Designing Studies With High Informational Value

Kurt Lewin Instituut
Heidelberglaan 1
Room Number H1.42
3584 CS UTRECHT
The Netherlands
T: +31 (0)30 - 253 3027

Designing Studies With High Informational Value

Teaching staff
Dr. Uri Simonsohn (The Wharton School, University of Pennsylvania), dr. Ellen Evers, MSc. (The Wharton School, University of Pennsylvania), dr. Daniel Lakens (Eindhoven University of Technology)

Type of course
Methodological and Practical Courses

Date
September 9 and September 10, 2015

Location
VU University Amsterdam: computer room 1G-28 (Hoofdgebouw, Filosofenhof)


Duration

2 days 10.00 am - 5.00 pm

Language

English

Content

In pursuit of knowledge, our field is faced with two big problems. The first problem is publication bias. Due to a focus on significant results (and with very few not significant findings being published) it is difficult to know which findings are likely to be true. If lines of research have evidential value, publication bias makes it very difficult to know what an accurate approximation of the true effect size is. The second problem is a lack of power in performed studies. Lack of power undermines the informational value of studies. Underpowered experiments are unlikely to observe an effect even when it is actually true, and thus hinder theoretical progress.

In this workshop, students will gain hands-on experience with novel statistical techniques that will allow them to meta-analytically evaluate lines of research. First, we will discuss challenges in interpreting meta-analytic findings published in the literature based on traditional meta-analysis of effect sizes. We will provide recommendations to increase the quality of meta-analyses, including open data and disclosure tables. Subsequently, we will discuss novel statistical techniques to estimate true effect sizes in the presence of meta-analysis. We will get hands-on experiences with p-curve analyses, and learn how p-curves can provide information about the true effect size. Furthermore, we will review alternative meta-analytic approaches, such as meta-regression.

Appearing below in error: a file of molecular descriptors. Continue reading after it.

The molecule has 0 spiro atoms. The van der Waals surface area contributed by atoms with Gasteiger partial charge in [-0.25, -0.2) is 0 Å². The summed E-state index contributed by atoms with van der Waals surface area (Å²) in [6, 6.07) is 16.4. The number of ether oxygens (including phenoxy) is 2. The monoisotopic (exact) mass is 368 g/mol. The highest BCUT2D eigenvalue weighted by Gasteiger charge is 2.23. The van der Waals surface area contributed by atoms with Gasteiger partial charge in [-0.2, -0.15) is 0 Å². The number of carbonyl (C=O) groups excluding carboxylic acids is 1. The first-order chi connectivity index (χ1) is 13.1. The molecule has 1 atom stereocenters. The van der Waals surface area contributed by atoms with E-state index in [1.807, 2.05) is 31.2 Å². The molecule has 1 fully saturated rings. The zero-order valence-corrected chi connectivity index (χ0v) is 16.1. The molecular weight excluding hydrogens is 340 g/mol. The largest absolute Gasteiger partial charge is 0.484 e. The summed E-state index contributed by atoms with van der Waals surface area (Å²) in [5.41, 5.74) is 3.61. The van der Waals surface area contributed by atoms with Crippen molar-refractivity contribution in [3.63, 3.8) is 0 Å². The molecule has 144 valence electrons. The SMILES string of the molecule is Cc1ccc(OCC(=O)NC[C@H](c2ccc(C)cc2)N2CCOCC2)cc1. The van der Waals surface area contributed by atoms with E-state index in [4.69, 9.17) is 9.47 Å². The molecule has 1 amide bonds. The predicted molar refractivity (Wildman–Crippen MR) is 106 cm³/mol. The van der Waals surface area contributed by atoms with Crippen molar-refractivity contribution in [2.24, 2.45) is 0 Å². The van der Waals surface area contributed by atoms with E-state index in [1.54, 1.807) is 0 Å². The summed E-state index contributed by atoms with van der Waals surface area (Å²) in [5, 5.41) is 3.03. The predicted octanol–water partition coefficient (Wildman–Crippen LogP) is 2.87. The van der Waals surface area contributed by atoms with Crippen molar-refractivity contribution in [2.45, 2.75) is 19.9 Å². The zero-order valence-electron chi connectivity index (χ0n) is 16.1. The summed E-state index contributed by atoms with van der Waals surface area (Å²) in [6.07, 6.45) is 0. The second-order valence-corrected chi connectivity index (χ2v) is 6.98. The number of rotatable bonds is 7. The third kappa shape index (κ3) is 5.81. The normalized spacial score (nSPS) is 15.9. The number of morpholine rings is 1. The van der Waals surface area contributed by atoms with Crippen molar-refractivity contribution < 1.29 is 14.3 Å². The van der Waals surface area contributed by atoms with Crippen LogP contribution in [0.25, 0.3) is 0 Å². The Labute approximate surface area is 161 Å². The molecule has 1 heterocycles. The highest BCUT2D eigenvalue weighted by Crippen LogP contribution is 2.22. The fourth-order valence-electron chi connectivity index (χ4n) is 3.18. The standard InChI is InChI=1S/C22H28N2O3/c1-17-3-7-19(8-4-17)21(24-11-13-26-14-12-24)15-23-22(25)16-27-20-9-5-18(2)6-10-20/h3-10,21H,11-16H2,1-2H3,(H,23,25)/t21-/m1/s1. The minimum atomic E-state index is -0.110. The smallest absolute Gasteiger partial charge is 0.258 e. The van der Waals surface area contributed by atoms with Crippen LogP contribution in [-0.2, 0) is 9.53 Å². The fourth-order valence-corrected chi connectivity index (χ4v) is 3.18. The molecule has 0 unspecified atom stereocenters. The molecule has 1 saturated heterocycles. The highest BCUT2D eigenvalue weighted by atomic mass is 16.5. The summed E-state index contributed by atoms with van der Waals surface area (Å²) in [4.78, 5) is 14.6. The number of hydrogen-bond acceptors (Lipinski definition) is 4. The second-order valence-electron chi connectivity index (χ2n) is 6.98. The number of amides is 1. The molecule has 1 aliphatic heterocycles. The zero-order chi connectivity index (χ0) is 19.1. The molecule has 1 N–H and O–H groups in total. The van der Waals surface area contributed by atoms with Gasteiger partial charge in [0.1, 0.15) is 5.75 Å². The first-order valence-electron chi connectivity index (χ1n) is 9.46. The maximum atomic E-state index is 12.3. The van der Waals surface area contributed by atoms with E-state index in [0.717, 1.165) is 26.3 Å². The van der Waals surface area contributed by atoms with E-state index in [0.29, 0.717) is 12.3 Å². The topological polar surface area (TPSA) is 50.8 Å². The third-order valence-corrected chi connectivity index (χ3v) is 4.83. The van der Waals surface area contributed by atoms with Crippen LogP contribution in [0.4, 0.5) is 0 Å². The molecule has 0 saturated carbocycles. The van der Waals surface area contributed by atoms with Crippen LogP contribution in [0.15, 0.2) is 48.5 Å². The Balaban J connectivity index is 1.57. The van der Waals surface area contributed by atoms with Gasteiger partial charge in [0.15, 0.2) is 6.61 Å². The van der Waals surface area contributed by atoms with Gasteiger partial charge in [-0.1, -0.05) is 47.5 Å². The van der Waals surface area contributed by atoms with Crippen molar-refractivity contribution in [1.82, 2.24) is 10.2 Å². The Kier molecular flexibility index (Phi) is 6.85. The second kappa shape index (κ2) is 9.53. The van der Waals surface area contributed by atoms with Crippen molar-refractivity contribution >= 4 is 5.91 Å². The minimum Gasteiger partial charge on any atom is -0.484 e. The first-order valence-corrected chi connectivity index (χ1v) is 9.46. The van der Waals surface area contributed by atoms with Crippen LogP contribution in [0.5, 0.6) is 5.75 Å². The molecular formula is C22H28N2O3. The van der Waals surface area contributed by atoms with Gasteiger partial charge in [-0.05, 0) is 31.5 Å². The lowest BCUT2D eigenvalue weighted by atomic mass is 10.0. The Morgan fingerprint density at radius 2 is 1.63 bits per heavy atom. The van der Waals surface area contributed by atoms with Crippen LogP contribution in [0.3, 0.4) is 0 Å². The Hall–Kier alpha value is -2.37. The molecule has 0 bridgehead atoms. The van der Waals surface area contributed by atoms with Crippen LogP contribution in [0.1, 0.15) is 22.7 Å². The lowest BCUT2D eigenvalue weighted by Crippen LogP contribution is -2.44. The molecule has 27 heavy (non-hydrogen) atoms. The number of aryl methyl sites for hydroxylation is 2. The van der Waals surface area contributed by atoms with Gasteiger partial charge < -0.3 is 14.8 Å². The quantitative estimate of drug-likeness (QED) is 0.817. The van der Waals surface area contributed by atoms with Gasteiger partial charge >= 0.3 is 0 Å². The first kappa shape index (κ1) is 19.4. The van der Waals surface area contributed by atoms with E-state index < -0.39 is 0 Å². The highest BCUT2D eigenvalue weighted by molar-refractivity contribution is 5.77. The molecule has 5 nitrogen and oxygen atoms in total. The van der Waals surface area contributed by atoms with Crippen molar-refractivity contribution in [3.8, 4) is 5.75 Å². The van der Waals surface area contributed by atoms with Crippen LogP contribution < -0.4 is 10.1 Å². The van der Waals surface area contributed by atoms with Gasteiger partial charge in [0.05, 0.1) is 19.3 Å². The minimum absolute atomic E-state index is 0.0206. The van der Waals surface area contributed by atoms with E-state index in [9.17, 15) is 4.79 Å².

In addition, we will explain what normal patterns of experimental findings look like. Recently, empirical papers have been criticized for containing too many true effects, which is unlikely in light of the power of the performed experiments. We will explain how such sets of studies can be identified, what the effect of publication bias can be on the effect size estimation, and how to write-up sets of studies containing statistically significant and non-significant findings.

Students are invited to send in questions before the workshop starts, and we will try to address their questions during the workshop.

This workshop builds on a previous KLI workshop "How we know what is likely to be true" organized on June 19, 2014 (KLI Teaching Program 2013-2014), and assumes some of the knowledge taught in that workshop to be known. Additional reading is provided for students who did not attend this earlier workshop, and a brief summary will be provided on the first morning.

Literature

To be announced


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